Background Checks for Air Travelers

  1. WTF will they think of next??!!! Now the government wants to do background checks on everybody who buys an airplane ticket, and assign them a green, yellow, or red risk level according to the information. If you come up green, you're OK; yellow, they're gonna watch you to make sure you don't pull something, and red, you don't get off the ground.

    What I want to know is, what criteria are going to be used to determine what constitutes risk? If you're talking about criminal records it's one thing, but what if they decide to use credit reports, or hold something against you that happened 20 years ago? Hey, I'm probably on some list somewhere that names me as a subversive just because I've written to several Presidents disagreeing with their positions on some issue---does that mean I'm too dangerous to fly on an airplane? Sure, it sounds ridiculous, but then, this whole thing is so ripe for abuses that it can't help but be unconstitutional.

    So what do YOU think? Is this a good idea, or does it just sound like you woke up in old Russia this morning?
  2. Poll: How do you feel about background checks for air travelers?

    • It's a great idea!

      0% 0
    • It might be a good idea, but I don't know enough about it yet to decide.

      50.00% 5
    • I'm not crazy about it--too many ways to abuse the information.

      20.00% 2
    • What country IS this, Nazi Germany?!

      30.00% 3
    10 Votes
  3. 5 Comments

  4. by   Stargazer
    Do you have a link, mjlrn?

    Without having read anything about it, no, I am not crazy about the idea. I simply can't imagine how we'd man it or fund it, for one thing, other than tacking on another $20 or $30 per ticket.

    However, I can see the merits to a system like Israel's, whose airport security is arguably the best in the world:
    Israeli citizens and frequent international travelers at Ben Gurion now go through the airport's automatic inspection kiosks. During enrollment, the system captures biographic information and biometric hand-geometry data.

    Then during arrival or departure, travelers use a credit card for initial identification, and the system verifies their identity with the HandReader. The system then prints a receipt to allow travelers to proceed.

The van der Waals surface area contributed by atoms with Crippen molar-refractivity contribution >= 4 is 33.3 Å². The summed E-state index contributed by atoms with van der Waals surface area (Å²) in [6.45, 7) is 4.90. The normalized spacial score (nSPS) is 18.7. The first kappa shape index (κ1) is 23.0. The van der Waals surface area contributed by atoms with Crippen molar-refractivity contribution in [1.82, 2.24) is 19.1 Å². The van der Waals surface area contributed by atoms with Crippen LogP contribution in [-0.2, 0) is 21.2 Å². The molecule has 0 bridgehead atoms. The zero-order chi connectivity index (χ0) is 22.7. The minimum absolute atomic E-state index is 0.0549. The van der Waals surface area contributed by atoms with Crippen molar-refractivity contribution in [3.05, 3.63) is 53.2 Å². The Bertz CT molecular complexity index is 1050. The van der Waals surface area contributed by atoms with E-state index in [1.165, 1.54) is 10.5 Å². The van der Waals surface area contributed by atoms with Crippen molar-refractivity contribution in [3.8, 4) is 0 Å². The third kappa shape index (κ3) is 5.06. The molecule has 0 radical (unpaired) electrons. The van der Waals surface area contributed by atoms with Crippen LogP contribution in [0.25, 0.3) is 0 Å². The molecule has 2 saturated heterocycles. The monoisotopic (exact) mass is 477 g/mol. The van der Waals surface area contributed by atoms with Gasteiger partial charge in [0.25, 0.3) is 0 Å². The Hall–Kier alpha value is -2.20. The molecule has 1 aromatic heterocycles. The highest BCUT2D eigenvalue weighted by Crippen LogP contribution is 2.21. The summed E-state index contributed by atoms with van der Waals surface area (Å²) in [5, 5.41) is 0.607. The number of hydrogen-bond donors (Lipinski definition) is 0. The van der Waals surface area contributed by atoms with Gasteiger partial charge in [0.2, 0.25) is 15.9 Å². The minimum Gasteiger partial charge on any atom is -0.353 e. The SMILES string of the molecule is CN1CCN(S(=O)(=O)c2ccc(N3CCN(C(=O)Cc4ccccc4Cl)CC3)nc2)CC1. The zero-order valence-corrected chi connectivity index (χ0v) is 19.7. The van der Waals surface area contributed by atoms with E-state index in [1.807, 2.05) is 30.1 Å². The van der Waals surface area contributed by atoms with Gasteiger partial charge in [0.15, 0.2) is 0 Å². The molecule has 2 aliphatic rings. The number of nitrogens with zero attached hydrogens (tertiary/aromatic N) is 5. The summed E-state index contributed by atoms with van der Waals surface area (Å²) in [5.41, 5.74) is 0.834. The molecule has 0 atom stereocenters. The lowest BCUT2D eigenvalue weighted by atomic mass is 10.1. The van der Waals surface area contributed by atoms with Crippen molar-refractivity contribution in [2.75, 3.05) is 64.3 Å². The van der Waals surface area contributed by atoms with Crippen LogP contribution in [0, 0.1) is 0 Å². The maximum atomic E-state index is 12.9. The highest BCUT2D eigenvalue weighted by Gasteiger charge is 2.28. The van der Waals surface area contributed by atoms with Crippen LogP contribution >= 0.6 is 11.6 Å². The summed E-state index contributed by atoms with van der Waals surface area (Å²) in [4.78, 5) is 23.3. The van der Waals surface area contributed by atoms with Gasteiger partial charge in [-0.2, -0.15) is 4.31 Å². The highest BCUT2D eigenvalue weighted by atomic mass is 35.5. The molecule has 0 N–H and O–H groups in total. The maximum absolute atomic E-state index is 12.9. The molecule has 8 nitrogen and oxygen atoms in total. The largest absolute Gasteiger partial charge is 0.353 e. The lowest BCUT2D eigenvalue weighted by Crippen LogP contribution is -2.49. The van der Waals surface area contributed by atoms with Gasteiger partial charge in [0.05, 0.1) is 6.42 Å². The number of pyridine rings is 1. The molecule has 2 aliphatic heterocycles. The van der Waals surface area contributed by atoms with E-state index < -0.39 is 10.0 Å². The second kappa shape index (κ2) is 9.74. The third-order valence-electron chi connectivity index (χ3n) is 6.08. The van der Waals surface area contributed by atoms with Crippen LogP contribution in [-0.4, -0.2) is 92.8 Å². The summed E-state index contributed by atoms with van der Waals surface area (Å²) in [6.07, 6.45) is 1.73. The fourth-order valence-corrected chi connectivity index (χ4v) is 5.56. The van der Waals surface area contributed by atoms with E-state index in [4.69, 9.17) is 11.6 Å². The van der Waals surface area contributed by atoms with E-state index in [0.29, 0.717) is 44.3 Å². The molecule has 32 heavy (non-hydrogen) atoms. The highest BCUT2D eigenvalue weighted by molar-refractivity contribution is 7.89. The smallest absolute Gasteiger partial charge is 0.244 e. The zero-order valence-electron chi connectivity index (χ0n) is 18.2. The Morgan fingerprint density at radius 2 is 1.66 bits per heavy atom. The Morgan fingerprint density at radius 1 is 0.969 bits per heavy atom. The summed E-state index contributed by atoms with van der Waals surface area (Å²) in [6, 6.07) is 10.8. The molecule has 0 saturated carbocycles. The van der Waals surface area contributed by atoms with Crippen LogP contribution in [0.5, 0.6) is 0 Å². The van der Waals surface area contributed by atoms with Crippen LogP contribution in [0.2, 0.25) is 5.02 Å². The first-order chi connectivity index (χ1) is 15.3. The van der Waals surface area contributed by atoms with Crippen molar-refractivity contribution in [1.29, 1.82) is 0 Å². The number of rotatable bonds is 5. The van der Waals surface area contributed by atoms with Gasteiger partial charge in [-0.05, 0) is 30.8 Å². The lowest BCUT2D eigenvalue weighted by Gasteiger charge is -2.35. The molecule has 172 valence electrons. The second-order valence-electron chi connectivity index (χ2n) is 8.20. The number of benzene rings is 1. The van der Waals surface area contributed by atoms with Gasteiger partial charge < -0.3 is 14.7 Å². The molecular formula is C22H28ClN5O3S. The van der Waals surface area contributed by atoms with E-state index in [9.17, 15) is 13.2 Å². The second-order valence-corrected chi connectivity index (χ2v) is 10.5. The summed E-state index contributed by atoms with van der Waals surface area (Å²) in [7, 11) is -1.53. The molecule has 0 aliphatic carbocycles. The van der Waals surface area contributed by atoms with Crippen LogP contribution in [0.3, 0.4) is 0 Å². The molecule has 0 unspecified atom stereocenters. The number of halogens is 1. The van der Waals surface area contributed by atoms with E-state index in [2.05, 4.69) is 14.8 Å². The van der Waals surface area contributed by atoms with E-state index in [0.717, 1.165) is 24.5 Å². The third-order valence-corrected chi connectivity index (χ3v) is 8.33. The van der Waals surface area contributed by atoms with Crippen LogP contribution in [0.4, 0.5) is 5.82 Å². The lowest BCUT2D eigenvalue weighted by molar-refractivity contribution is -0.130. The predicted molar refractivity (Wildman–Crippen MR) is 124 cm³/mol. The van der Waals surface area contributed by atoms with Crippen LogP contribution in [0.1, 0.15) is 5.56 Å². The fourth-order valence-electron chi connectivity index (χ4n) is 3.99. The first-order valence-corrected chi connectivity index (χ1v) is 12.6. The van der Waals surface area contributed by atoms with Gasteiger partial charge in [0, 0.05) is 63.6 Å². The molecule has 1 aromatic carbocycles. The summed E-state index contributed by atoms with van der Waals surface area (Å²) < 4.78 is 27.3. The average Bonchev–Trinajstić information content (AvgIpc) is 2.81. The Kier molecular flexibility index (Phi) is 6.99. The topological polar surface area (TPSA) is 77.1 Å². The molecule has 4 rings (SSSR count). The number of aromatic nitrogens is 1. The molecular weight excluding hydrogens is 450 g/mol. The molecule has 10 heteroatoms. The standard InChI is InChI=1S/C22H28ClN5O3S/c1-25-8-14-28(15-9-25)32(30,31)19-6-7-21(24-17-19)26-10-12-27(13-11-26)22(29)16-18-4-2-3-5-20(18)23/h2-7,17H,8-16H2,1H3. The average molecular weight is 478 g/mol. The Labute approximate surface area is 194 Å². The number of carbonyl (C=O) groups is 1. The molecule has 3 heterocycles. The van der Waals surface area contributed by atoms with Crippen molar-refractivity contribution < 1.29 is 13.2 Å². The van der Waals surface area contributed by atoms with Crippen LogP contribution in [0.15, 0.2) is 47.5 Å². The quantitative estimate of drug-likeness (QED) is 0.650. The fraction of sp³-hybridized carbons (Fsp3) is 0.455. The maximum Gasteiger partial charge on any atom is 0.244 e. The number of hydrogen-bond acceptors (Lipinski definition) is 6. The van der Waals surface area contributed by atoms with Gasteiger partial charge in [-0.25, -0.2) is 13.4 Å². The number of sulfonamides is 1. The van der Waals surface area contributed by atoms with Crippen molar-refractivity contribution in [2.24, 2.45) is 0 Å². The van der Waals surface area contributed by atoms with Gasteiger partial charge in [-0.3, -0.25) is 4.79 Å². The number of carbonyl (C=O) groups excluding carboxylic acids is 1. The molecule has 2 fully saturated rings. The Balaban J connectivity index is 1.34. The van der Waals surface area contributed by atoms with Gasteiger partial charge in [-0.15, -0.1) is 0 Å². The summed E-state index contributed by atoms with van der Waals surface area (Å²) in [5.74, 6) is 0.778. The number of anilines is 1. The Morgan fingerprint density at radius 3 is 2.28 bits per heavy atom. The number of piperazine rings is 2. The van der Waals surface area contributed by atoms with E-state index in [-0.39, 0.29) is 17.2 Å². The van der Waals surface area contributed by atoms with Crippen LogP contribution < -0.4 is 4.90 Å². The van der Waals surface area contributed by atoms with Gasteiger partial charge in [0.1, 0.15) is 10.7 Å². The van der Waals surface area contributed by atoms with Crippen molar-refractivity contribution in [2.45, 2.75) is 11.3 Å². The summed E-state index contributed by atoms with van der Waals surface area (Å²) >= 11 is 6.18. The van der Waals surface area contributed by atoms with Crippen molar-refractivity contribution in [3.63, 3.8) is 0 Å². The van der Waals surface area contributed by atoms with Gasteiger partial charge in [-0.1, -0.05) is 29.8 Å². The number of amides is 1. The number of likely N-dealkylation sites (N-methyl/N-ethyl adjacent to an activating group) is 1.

Most of the people using the automatic inspection kiosks are known frequent flyers who are considered low risk. As a result, airport and border security authorities can focus on unknown travelers, which improves security and reduces waiting times. For example, the automated inspection process takes 20 seconds; passport control lines can take up to an hour.

    Ben Gurion's biometric identification system has reduced or in some cases eliminated waiting times for travelers. Nearly 80,000 Israeli citizens have enrolled in the system. In 2000, an airport expansion increased the number of kiosks, and the system completed more than 1 million inspections by the end of the year. The project initially targeted only frequent travelers, but it has been expanded to include all Israeli citizens. It is now processing about 50,000 passengers per month.
    Note that the Israeli system is voluntary, but folks who register can get through the airport a lot more quickly.
  5. by   RNonsense
    I saw this on the news last night..but I don't recall that credit reports, etc may be used. Anybody have a link?
  6. by   VivaLasViejas
    I read it on the AOL News. Sorry, I haven't learned how to put a link in a post, or I would've done so. (BTW, how DO you do this?)
  7. by   Stargazer
    Originally posted by mjlrn97
    I read it on the AOL News. Sorry, I haven't learned how to put a link in a post, or I would've done so. (BTW, how DO you do this?)
    The easiest way is to copy and paste from the address window.
  8. by   Mkue

    I saw the article on AOL also the AP report said that the article could not be distributed, printed w/o permission..etc.